In This Article Expand or collapse the "in this article" section Urban Slavery

  • Introduction
  • General Overviews
  • Journals
  • Primary Sources
  • Comparative Urban Slavery
  • The Profile of Urban Slavery
  • Labor and Economic Integration
  • Community and Identity
  • Gender and Family
  • Religion and Culture
  • Resistance and Rebellion
  • Racial Order and Social Control
  • Manumission and Emancipation
  • Microhistories of Urban Slaves

Atlantic History Urban Slavery
Mariana Dantas
  • LAST REVIEWED: 24 August 2018
  • LAST MODIFIED: 28 April 2016
  • DOI: 10.1093/obo/9780199730414-0142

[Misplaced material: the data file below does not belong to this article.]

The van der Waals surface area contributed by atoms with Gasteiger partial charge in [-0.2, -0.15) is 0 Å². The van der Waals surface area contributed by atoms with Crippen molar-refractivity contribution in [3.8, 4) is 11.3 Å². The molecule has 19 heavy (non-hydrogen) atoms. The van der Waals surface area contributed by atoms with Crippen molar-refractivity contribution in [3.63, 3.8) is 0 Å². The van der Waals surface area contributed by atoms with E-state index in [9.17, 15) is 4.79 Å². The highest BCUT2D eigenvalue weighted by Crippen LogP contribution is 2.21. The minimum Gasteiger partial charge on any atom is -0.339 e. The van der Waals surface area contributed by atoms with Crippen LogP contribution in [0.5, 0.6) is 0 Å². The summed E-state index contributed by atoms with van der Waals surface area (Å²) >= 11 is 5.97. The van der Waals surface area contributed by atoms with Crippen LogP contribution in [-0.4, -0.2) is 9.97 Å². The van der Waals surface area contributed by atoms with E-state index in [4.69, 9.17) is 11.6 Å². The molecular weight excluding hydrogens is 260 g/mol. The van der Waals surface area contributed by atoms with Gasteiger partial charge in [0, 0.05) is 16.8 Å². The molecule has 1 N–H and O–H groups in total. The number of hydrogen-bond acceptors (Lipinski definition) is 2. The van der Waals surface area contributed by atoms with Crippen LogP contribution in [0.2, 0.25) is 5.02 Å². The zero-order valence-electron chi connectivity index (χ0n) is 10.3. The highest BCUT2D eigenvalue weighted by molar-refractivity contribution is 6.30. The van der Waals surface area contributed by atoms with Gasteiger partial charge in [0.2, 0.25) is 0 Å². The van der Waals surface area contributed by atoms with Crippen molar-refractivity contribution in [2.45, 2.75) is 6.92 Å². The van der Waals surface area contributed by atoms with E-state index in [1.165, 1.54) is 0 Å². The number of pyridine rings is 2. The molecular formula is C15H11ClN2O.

The study of slavery in the Atlantic World has been dominated by scholarship focused on the plantation environment. This tendency is not gratuitous. The vast majority of Africans forcibly moved across the Atlantic to work in the New World, and their descendants after them, ended up living, laboring, and dying on the many plantations that sustained the economies of that region throughout the colonial period and much of the 19th century. Some within this population, however, experienced slavery within an urban environment. Their history and historical significance have yet to receive systematic attention by scholars of slavery, and it would be exaggerated to suggest that urban slavery constitutes a distinct track or field within broader studies of slavery. Indeed, for vast regions of the Atlantic World, much of what we know about urban slaves comes from local, regional, or national studies of slavery in general that nevertheless acknowledge the presence of slaves in urban environments. In part, the still incomplete treatment of urban slavery within the historiography has been influenced by Richard Wade’s 1964 study, Slavery in the Cities (Wade 1972, cited under General Overviews). In that work, Wade argued that the difficulties and cost of controlling slaves in the urban South undermined the practice of urban slavery and explained its decline in the region. Wade thus introduced the theory that slavery was incompatible with and thus could not be sustained in urban environments, a notion that many scholars after him have had to contend with in order to justify their pursuit of the topic. Moses Finley’s differentiation between slave societies and societies with slaves, which has been more recently embraced and advanced by Ira Berlin, has posed further challenges to historians of urban slavery. The distinction between societies in which slavery was clearly the dominating system of labor organization versus societies in which it was but one possible system of labor organization has condemned, in a way, cities and towns to the category of societies with slaves. The argument that it was only in slave societies that the practice of slavery and the presence of slaves shaped the overall economic, social, political, and cultural makeup of a region or locality has raised questions about the extent to which slavery and slaves affected the historical trajectory of cities and towns, again forcing scholars of the topic to justify the relevance of their work. Despite these general tendencies, the body of literature that has been produced on the topic, particularly since the 1990s, has successfully demonstrated that any attempt to understand fully the diversity of the practice of slavery; the extent to which slavery informed Atlantic developments; and slaves’ experiences with the institution and the societies that supported it, must take into consideration urban slavery.